Greener electronics

Guide to greener electronics

I knew there was a reason that I liked Nokia and Lenovo so much: they’re greener than almost every other big-name electronics firms out there. But they still have a way to go.

I picked up this story back in April on the PC Pro website: Lenovo out in front in green race. It’s sat in my “to blog” folder ever since.

How green is your gadget?

It was referring to an electronics guide from Greenpeace where they assigned points (out of ten) to the major mobile and PC manufacturers based on their global policies and practices on eliminating harmful chemicals and on taking responsibility for their products once they are discarded by consumers.

In August 2006 Lenovo were sitting at the bottom of the league in a very sorry 14th place (of 14). Within seven months however, the Chinese company who bought out the PC-manufacturing arm of IBM, had managed to completely turn around their green credentials and were leading with 8/10.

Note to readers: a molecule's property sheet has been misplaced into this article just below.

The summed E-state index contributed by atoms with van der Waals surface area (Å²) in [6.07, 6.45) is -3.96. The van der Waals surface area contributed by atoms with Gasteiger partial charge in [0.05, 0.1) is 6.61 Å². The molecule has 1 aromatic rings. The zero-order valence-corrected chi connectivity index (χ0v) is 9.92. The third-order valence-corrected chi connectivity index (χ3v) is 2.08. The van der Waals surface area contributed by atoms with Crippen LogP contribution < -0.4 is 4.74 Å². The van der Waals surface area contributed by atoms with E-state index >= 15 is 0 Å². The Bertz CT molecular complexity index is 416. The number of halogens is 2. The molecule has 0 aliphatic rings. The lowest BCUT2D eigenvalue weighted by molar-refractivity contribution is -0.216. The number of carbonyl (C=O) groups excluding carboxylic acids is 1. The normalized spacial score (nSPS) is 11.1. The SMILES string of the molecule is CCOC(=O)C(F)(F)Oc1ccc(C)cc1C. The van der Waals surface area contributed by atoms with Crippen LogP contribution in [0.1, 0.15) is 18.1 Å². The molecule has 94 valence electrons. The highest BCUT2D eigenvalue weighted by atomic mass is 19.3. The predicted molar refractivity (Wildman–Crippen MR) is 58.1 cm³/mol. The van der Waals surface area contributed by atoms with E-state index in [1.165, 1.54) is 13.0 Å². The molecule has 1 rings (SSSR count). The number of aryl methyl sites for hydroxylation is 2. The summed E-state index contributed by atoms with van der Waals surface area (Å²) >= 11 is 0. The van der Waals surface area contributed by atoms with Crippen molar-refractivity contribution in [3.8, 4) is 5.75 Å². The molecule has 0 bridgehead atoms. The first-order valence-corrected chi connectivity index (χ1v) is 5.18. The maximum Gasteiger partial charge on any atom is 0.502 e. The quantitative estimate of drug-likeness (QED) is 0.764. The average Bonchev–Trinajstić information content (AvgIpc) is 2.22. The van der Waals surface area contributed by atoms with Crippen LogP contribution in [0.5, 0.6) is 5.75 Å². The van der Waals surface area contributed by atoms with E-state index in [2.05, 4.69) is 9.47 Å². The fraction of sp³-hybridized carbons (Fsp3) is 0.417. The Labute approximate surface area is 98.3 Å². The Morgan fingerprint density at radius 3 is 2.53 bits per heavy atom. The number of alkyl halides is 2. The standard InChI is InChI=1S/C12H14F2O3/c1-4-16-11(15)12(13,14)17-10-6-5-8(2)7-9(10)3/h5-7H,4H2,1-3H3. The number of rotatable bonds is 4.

From December 2006 to March 2007 the advertisers’ favourite Apple were bottom of the league on only 3/10. By June 2007 the situation was a little different: Apple had moved to a little over 5/10, making Sony the worst — having not moved at 4/10. While Lenovo had slid to about 7.5, with Nokia overtaking at 8/10.

Top 14

The standings as of June 2007 sit at:

  1. Nokia (8)
  2. Dell (7.3)
  3. Lenovo (7.3)
  4. Sony Ericsson (7)
  5. Samsung (6.7)
  6. Motorola (6.7)
  7. Toshiba (6)
  8. Fujitsu-Siemens (6)
  9. Acer (5.7)
  10. Apple (5.3)
  11. HP (5.3)
  12. Panasonic (5)
  13. LGE (4.3)
  14. Sony (4)

Something certainly to bear in mind when choosing a new PC, laptop, mobile phone or other shiny gadget.

You can read Greenpeace’s Guide to Green Electronics online.

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